Monday, April 14, 2008

“Tell the lady in the liquorstore that she's forgiven”

Wow...the “Sai-I-Gu” documentary hit me pretty hard. I hadn’t seen the footage from the riots in a while and it hit home particularly hard when hearing from the perspective of the Korean shopkeepers who had been looted. At the end of the documentary, one of the producers described the LA riots as a “crisis of the American dream,” which I thought was particularly fitting. Looting and rioting is such a powerful image of anarchy and social disillusionment. It’s shocking to think that the LA riots took place in the United States less than twenty years ago.

I was surprised that the documentary failed to cover the murder of Latasha Harlins, which was an important catalyst for the LA Riots and the resentment of the Black community towards Korean shopkeepers. On March 16, 1991 (a little over a year before the LA Riots), Harlins, a 15-year-old black girl, was shot in the head by a female Korean storeowner, Soon Ja Du. The storeowner mistook Harlins for shoplifting, a scuffle broke out between them, and Harlins was shot fleeing the store, which was all captured on the store’s security camera. Even more shocking was Du sentence for Harlins’ murder on November 15, 1991 (a couple of months before the riots): 5 years' probation, 400 hours of community service, and a $500 fine. Yes, this was Du’s sentence for murdering Latasha Harlins. While, several of the shopkeepers interviewed referred to the deep-seeded tension and resentment between Koreans and blacks that had always existed in LA, the Harlins murder cannot be overlooked.

The Latasha Harlins murder is also mentioned in 2Pac’s “Thugz Mansion,” a reference that until now went completely over my head:

Dear momma don't cry, your baby boy's doin good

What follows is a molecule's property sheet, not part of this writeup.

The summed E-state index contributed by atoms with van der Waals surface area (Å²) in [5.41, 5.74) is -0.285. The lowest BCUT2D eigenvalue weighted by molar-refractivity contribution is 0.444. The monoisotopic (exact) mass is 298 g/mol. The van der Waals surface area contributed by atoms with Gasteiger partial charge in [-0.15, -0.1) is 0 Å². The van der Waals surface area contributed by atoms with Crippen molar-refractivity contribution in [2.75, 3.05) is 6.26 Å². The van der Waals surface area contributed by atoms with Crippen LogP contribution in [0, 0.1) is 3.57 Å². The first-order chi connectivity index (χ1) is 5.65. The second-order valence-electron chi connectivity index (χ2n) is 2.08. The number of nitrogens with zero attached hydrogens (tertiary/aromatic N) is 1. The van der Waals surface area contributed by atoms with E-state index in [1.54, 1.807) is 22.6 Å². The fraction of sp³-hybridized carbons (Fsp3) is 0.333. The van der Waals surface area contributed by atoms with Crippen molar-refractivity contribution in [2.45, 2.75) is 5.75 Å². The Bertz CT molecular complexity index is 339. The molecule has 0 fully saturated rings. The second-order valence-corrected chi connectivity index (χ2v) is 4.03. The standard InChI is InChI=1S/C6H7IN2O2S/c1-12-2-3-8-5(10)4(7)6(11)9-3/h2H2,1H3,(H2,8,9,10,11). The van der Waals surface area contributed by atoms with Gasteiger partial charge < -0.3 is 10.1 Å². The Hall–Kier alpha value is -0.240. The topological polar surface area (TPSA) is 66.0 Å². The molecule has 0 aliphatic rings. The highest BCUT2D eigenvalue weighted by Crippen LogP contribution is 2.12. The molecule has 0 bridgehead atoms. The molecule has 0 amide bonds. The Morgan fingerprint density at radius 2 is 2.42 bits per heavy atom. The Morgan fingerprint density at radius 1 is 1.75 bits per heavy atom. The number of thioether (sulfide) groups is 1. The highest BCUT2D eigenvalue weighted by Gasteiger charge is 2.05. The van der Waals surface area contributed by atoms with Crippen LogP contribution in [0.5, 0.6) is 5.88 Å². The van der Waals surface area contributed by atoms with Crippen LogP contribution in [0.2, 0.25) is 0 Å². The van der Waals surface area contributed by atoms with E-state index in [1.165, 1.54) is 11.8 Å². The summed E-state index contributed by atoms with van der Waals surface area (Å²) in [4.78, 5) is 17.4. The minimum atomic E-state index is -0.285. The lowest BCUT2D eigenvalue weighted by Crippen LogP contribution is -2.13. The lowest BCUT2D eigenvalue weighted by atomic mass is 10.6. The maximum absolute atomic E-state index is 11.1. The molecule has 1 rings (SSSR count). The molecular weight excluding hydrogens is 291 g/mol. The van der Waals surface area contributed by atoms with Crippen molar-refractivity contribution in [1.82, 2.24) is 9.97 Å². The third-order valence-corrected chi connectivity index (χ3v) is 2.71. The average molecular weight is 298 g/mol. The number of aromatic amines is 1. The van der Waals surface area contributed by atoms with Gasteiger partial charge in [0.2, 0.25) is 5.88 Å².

Tell the homies I'm in heaven and they ain't got hoods

Little LaTasha sho' grown
Tell the lady in the liquorstore that she's forgiven, so come home

I found myself wondering during the documentary about who was to blame for the LA riots and my thoughts kept returning to the media. Would the Rodney King beating have been so sensational if the footage had not been featured day and night on every mass media? The media also played a role in villanization of the Korean shopkeepers during the riots featuring images of shopkeepers guarding their stores from looters on the roof. In the opening scene, the producers of the film discuss the 3 images of Koreans circulating on the media during the riots: 1) the Harlins’ murder, 2) crying shopkeepers after being looted, and 3) armed Koreans on the roof. I struggle to see how such representation of Koreans during the riots did not further exacerbate the racial tensions leading to the riots in the first place.

More thoughts on Asian and Black relations: there were a lot of connections between the “Sai-I-Gu” documentary and Oliver Wang’s piece on Asian American rappers in Alien Encounters. In his essay Wang laments that “Asian Americans are expected to cast their allegiance with one of the two dominant American racial poles” and as a result Asian American rappers fail to succeed in a dominantly black medium facing the issues of authenticity and racialization of their hip hop. This racial tension can be seen playing out directly in the rap battles between Black artist Sterling and the Asian artist Jin.

Throughout the documentary, the Korean shopkeepers discussed the resentment they felt from their Black customers as being “whitewashed” and not fitting into the Black-White dichotomy that Wang mentions in his essay. The same sense of betrayal that Koreans felt towards the blacks in the documentary is felt by Asian American rappers, such as Jin, who struggle to be recognized in hip hop. I guess the bigger question is: where do these tensions come from and what purpose have they ever served?

More information about Latasha Harlins: http://en.wikipedia.org/wiki/Latasha_Harlins

No comments: